4. Kids in Costumes
I’ve written about my admiration for ridiculously awesome cosplay before, but I think I left something out. I’m still impressed and get excited over adults who go gangbusters for their costumes, but after touring around our book for a while I gotta say that it’s pretty hard to top the kids. When you’ve been on your feet all day and your throat is starting to get a little hoarse from all the chatting, public speaking, and salesmanship, there are few things better than seeing a little Green Goblin or tiny Batman taking a nap in their matching strollers. Don’t know what I’m talking about? You might wanna check out our 2013 Convention Season Photo Gallery on Facebook, where you’ll find children and grown-ups in some of the best costumes I’ve ever seen. But prepare yourself. They’re ridiculously adorable.
3. Street Pass Mii Extravaganza
If you don’t own a 3DS you may not have any idea what I’m talking about here. But basically, if you leave your 3DS (which I still sometimes call a Gameboy) turned on at your Artist Alley table, you are going to encounter a lot of con-goers walking around doing the same thing. What this means is that at the end of the day, you’re gonna have a ton of new Mii acquaintances to help unlock mini-games and other activities in your 3DS. If you’re like me, all you want to do with Street Pass is unlock cool new hats and complete puzzles, so its’ really quite a treat. Plus, it’s free advertising. I always set my own Mii to let everyone who passes by know which table we’re at and how to find us. It’s a win-win.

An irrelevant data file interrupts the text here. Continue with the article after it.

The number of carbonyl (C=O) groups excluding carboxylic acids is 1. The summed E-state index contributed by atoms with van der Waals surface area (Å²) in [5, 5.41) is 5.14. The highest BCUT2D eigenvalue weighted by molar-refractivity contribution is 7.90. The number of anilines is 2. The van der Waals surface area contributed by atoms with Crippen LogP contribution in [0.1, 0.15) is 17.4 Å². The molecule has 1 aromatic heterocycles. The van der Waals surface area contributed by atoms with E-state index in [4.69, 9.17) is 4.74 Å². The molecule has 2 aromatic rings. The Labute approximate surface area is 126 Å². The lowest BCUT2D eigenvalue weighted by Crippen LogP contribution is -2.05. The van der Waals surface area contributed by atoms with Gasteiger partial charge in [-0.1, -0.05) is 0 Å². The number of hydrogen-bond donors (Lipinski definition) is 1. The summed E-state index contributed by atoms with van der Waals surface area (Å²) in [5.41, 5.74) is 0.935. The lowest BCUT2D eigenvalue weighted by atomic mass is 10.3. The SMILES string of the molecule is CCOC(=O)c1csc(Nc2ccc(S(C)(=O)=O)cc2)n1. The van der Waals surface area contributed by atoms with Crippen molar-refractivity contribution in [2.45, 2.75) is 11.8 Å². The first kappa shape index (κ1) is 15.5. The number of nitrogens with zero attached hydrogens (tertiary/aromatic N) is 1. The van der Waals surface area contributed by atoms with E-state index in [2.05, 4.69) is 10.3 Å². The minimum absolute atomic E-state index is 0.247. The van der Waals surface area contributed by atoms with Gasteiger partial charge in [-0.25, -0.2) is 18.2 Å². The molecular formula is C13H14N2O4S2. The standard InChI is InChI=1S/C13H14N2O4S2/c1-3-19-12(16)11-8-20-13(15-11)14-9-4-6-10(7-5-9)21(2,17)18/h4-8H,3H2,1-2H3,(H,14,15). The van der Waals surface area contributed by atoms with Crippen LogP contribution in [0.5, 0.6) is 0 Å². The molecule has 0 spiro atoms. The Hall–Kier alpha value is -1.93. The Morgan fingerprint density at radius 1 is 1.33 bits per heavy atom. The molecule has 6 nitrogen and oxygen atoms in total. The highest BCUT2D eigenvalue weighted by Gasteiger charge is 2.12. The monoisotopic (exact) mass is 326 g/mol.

2. Meeting Fans Who Really Get Our Work
I’m grateful for every fan we’ve got. Actually, I’m grateful for all the customers who buy our stuff, even if they don’t end up being fans in the long run. But every so often, a special kind of fan wanders over, who really gets what we’re going for. They can look at Brad’s artwork or flip through a few pages and immediately understand what we were trying to do, connect viscerally with our story-telling, and maybe even guess who our influences must have been. This happens often enough with other creators, but it’s a special moment for me when a fan connects with our work in this way. When a con-goer identifies something specific that took hours of work and planning on our part, but is probably overlooked and insignificant to the majority of our readers … well, that just makes my day.